Women with Congenital Heart Disease: Safe Pregnancy Is Possible

June 21, 2018 6:00 AM

Women with ACHD who are considering having a baby need to be especially vigilant with their health care. An expert explains what to know.

The majority of women with congenital heart disease can have a successful pregnancy with proper care before, during and after pregnancy. But for some women with certain types of CHD, pregnancy may carry high risks for both the mother and baby.

LISTEN UP: Add the new Michigan Medicine News Break to your Alexa-enabled device, or subscribe to our daily audio updates on iTunesGoogle Play and Stitcher.

Regardless of their condition, Timothy Cotts, M.D., Michigan Medicine Adult Congenital Heart Disease Program director, advises all CHD patients to be assessed before becoming pregnant. A careful evaluation will help determine whether a woman can tolerate the cardiovascular changes caused by pregnancy and delivery, he says.

Here, Cotts addresses many of the questions posed by his female CHD patients.

I have congenital heart disease. Is it safe for me to get pregnant?

Cotts: Most patients with congenital heart disease do quite well, depending on the complexity of their disease, functional status and heart function.

Patients with CHD should be evaluated prior to pregnancy to assess their risks and discuss anticipated issues during the pregnancy. This assessment, which should be conducted at an adult congenital heart disease (ACHD) center, includes a history and physical exam. Additional testing may include an ECG (electrocardiogram) and echocardiogram. Other tests such as a cardiac MRI would be considered based on a patient’s diagnosis and overall status. A review of all medication to check for adverse fetal effects and a plan to manage anticoagulation medication, if required, are also important.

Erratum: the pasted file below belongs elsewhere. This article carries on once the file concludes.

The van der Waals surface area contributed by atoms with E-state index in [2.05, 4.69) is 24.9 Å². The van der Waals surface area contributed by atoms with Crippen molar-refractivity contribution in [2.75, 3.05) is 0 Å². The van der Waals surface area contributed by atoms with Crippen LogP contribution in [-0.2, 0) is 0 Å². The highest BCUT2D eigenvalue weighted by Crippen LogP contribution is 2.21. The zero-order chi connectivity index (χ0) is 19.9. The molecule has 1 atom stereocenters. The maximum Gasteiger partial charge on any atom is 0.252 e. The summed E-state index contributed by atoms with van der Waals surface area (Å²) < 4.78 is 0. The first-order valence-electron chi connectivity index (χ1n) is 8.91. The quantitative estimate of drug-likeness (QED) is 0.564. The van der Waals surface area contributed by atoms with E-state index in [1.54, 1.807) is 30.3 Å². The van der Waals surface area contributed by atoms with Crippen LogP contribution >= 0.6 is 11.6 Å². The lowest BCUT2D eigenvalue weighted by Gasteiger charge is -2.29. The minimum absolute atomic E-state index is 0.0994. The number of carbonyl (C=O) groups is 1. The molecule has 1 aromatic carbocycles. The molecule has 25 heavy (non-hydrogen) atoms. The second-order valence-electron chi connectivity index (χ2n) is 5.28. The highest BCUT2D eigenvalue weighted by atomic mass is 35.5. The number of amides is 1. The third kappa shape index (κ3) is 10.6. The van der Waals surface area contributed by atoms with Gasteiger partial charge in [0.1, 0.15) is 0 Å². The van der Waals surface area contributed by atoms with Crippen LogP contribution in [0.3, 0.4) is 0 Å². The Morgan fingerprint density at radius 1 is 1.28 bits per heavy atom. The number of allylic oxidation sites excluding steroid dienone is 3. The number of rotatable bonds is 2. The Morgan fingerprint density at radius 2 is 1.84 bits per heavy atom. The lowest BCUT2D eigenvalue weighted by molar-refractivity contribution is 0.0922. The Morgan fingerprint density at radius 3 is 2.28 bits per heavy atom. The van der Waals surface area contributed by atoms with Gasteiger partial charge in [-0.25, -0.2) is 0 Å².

Whether the patient is already pregnant or planning to become pregnant, we develop a comprehensive, individualized plan for delivery and postpartum monitoring. A multidisciplinary team — consisting of high-risk obstetricians, obstetric anesthesiologists and cardiologists — works closely to identify important pregnancy-related issues for each patient.

When is pregnancy considered too dangerous for a woman with CHD?

Cotts: Pregnancy is generally considered prohibitively high risk in the presence of:

What are the recommendations for patients with single-ventricle congenital heart disease?

Cotts: Patients with single-ventricle hearts are considered high risk for pregnancy, although they generally tolerate pregnancy well. They should be followed at a center experienced in the care of women with complex heart disease. It is reasonably common for babies to be born several weeks prematurely and to be small for gestational age.

Will my child be at risk for a heart defect or condition?

Cotts: Women with congenital heart disease have a higher risk for having a child with a congenital heart defect as compared with women in the general population. The risk varies based on a woman’s congenital heart defect but in general is relatively low. Genetic counseling may be recommended to discuss these risks in detail. We typically perform a fetal echocardiogram at 18 to 20 weeks to evaluate the baby’s heart.

SEE ALSO: What Moms-to-Be Should Know About Prenatal Genetic Testing

Will I need a cesarean section?

Cotts: Although many women with CHD have been told they will need a C-section, this is actually not true. We prefer a vaginal delivery with an epidural, which typically results in less blood loss and less strain on the heart of the mother. A C-section may be recommended for certain cardiac conditions, particularly in patients with severe valvular disease or very enlarged aortas. The decision for a C-section is made based on discussions with the patient, high-risk obstetric team, anesthesia team and cardiologist.

Will I need follow-up care after my baby is born?

Cotts: For women with some CHD conditions, we may recommend observation in the hospital for two to three days after delivery. Some risk to the mother remains even after delivery, so close follow-up is necessary for several weeks.

To make an appointment at the Michigan Medicine Adult Congenital Heart Disease Center, call 877-720-3983 or email CVCCallCtr@med.umich.edu.